There is a great danger ahead when the TEA/PRB structure is looked at again by the revamped Guildford/Gloucester Group between now and July when a refurbished report will be presented to General Synod. As someone pointed out in one of the two General Synod debates on women bishops, under the proposals put forward by the Guildford Group there would be three bishops covering the same TEA ground - the PRB, the archbishop (or the case of a woman archbishop, her bishop commissary) and the diocesan ordinary. The Vicar-General for the province of York (an expert in church law) pointed out that the Discipline of the Clergy Measure would be quite unworkable with two bishops (if not three) having fingers in the pie. He drew attention to several hypothetical instances demonstrating how hard it would be to discipline the incumbent of a Resolution C parish in the care of a PRB.. Under the present Guildford proposals a number of legal matters (e.g. the processing and award of faculties) would be reserved to the parent diocese, and thus ultimate authority for such matters would rest with the ordinary (a woman). What would happen in such a situation? It needs no expert to understand that as it stands, the TEA/PRB arrangement would be unworkable.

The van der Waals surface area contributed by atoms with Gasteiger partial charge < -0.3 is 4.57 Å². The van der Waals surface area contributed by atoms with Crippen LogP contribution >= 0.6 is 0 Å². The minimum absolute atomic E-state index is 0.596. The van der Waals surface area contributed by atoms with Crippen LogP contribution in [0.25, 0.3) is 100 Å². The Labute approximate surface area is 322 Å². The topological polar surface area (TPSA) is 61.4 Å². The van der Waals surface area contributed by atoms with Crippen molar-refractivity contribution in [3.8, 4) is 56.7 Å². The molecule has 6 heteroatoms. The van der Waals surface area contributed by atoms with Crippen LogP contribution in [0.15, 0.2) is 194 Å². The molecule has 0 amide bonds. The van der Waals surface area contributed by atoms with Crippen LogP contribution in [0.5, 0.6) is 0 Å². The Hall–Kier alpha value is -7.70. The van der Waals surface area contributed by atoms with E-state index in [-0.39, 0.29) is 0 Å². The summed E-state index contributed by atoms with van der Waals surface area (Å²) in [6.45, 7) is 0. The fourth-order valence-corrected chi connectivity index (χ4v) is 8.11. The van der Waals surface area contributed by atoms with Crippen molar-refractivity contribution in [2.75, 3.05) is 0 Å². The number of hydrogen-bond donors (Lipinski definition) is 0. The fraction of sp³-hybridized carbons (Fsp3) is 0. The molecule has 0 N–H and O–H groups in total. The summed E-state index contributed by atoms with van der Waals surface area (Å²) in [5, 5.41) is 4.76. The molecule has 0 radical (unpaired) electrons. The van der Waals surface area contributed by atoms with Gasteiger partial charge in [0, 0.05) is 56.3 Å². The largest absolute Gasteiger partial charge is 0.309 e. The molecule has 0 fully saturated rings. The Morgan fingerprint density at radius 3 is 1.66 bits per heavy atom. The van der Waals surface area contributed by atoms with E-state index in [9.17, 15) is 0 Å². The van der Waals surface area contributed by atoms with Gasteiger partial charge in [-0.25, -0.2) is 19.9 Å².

Realistically, the notion of a third province is probably more than catholic/traditionalists can hope for at the present time for the reason that the Guildford Group and now the majority in General Synod believe - arguably rightly - that it would lead sooner or later to a formal schism. Given the weight of opposition by the liberal/revisionist majority in General Synod, what can catholic/traditionalists press for? It seems quite clear that the price catholic/traditionalists must ask for (nay demand) for staying in the Church of England, is that the PRBs are given their own dioceses with all powers of ordinaries. This has to be the price that liberal/revisionists must pay for introducing women bishops into the Church of England without causing formal schism.. Anything less than this would be totally unacceptable to catholic/traditionalists. Such autonomous dioceses would have to be ring-fenced to protect them against future General Synod measures that could weaken their position. We already have four groupings based around the three PEVs and the Bishop of Fulham. They could provide an ecclesial framework for this purpose, a framework which has already been tested and proved to have worked with PEVs. A four diocese solution would have the merit of guaranteeing a continued place for the catholic/traditionalists' integrity within the C. of E.